Realignment of crooked toes and toe deformities
A hammertoe usually refers to any deformity of the toe. Technically speaking there are a large number of digital deformities with individual names, however in general, people tend to refer to all of them as hammertoes. These deformities occur when the toe buckles at one or more of the lesser toe joints. As a result of the toe no longer sitting in a neutral plane area of overload result- often on the toe knuckle joints or at the apex or tip of the toe. This often results in painful and unsightly calluses or corns in these areas of high pressure.
The toe will have moved out of alignment and buckled in any of the three planes of movement, and often in a combination of at least two. The planes are up and down, left to right and rotation. So the toe looks deformed, the joints become more prominent and buckled and a callus or corn (dead hard skin) can grow at the apex of the deformity. Corns and calluses can become not only very disfiguring but also very painful.
Generally, hammertoes are caused by an imbalance in the little muscles within the foot. Toes can be congenitally long or short which can cause buckling or retraction. Footwear is not usually the sole cause of toe deformities, but certainly can contribute to malalignment if they are constricting, tight, short, have too shallow a toe box, are too high or are too narrow. As with pretty much every medical condition there is often a strong genetic component too.
Hammertoes can be treated conservatively (non-surgically) or surgically. Non-surgical treatments include padding, strapping and accommodating in footwear; some ortho digital devices can be beneficial in helping to balance out the mechanics. If conservative treatment isn’t appropriate or ineffective, surgery can be very successful in straightening the toe, along with rebalancing or removing the deforming force(s). Surgery usually involves removing part of the involved knuckle joint(s) and derotating in one or all three planes of movement, lengthening or repositioning the toe tendons and skin-plasty as required. There is no one standard surgical procedure as toes become deformed in several ways, so it is a matter of tailoring the procedure for each patient. Sometimes internal pins are required and these usually stay in permanently, other options include temporary fixation with an external wire or splinting for 3-6 weeks after the procedure.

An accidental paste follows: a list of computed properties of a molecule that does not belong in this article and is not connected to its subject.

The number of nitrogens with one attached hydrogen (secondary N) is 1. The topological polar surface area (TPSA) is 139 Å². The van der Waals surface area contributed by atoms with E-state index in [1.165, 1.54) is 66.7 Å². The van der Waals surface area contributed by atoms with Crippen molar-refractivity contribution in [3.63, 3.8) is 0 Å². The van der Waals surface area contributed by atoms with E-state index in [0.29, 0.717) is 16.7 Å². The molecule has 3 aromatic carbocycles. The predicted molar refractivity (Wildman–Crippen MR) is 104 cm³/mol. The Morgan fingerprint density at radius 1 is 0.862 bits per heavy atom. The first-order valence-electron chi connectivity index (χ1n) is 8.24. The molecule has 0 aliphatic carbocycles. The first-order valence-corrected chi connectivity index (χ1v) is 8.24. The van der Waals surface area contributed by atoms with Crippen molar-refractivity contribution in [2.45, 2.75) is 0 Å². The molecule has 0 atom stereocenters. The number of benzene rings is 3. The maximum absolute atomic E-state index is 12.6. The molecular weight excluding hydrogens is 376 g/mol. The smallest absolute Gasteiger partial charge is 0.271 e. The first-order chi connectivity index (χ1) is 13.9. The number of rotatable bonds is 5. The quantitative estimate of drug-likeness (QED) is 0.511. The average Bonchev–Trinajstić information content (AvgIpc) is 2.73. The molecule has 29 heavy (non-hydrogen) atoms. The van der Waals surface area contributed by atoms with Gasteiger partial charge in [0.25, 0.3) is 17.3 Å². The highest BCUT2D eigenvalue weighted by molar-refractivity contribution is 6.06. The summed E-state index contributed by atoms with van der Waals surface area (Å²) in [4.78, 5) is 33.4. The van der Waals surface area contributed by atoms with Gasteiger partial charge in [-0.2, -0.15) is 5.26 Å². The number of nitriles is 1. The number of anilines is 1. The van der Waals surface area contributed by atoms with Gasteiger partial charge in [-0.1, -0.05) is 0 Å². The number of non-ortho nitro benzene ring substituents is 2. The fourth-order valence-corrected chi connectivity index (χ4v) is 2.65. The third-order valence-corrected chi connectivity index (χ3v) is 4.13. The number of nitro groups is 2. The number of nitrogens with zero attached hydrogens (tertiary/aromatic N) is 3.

The procedure is performed as day surgery under general anaesthetic, sedation or local anaesthesia depending on the extent of the surgery and patient preference. Multiple toes can be operated on at any one time. Depending on the extent of the surgery you will need to rest and elevate your foot post- operatively. You will be able to bear weight in a limited capacity initially, and by 2-6 weeks you will be able to start increasing your activity to tolerance. Once the toe has healed completely there should be no limitations on your daily or recreational activities. In fact, because the pain and deformity have gone these activities will become much easier.
Disclaimer: Individual results may vary. Surgery and all health regulated services may carry some risks which you can discuss with our doctor.
Most concerns have more than one course of treatment. Feel free to contact us so one of our team can discuss options for your unique concern.